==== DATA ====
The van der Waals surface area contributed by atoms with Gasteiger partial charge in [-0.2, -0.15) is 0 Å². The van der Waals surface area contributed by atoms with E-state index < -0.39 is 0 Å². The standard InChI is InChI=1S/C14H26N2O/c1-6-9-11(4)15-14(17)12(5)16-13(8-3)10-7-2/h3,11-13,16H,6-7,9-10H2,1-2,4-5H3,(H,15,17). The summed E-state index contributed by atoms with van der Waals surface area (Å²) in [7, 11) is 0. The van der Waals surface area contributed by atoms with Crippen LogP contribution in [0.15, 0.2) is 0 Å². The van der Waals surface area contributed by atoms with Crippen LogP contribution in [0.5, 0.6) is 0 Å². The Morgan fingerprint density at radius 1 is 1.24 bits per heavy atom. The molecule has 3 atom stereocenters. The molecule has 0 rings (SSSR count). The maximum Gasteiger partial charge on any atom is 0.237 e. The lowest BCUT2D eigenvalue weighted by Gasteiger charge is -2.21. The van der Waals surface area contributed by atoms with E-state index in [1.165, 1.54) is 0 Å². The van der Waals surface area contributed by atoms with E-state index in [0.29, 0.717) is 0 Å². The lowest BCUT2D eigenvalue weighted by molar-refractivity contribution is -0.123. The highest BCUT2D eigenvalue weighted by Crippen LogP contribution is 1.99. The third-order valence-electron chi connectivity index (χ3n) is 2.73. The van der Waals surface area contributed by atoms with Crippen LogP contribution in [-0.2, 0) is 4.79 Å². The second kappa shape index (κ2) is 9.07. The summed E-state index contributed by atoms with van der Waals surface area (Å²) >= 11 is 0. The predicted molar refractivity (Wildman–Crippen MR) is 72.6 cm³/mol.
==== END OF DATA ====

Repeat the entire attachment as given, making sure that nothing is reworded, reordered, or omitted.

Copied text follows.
The van der Waals surface area contributed by atoms with Gasteiger partial charge in [-0.2, -0.15) is 0 Å². The van der Waals surface area contributed by atoms with E-state index < -0.39 is 0 Å². The standard InChI is InChI=1S/C14H26N2O/c1-6-9-11(4)15-14(17)12(5)16-13(8-3)10-7-2/h3,11-13,16H,6-7,9-10H2,1-2,4-5H3,(H,15,17). The summed E-state index contributed by atoms with van der Waals surface area (Å²) in [7, 11) is 0. The van der Waals surface area contributed by atoms with Crippen LogP contribution in [0.15, 0.2) is 0 Å². The van der Waals surface area contributed by atoms with Crippen LogP contribution in [0.5, 0.6) is 0 Å². The Morgan fingerprint density at radius 1 is 1.24 bits per heavy atom. The molecule has 3 atom stereocenters. The molecule has 0 rings (SSSR count). The maximum Gasteiger partial charge on any atom is 0.237 e. The lowest BCUT2D eigenvalue weighted by Gasteiger charge is -2.21. The van der Waals surface area contributed by atoms with E-state index in [1.165, 1.54) is 0 Å². The van der Waals surface area contributed by atoms with E-state index in [0.29, 0.717) is 0 Å². The lowest BCUT2D eigenvalue weighted by molar-refractivity contribution is -0.123. The highest BCUT2D eigenvalue weighted by Crippen LogP contribution is 1.99. The third-order valence-electron chi connectivity index (χ3n) is 2.73. The van der Waals surface area contributed by atoms with Crippen LogP contribution in [-0.2, 0) is 4.79 Å². The second kappa shape index (κ2) is 9.07. The summed E-state index contributed by atoms with van der Waals surface area (Å²) >= 11 is 0. The predicted molar refractivity (Wildman–Crippen MR) is 72.6 cm³/mol.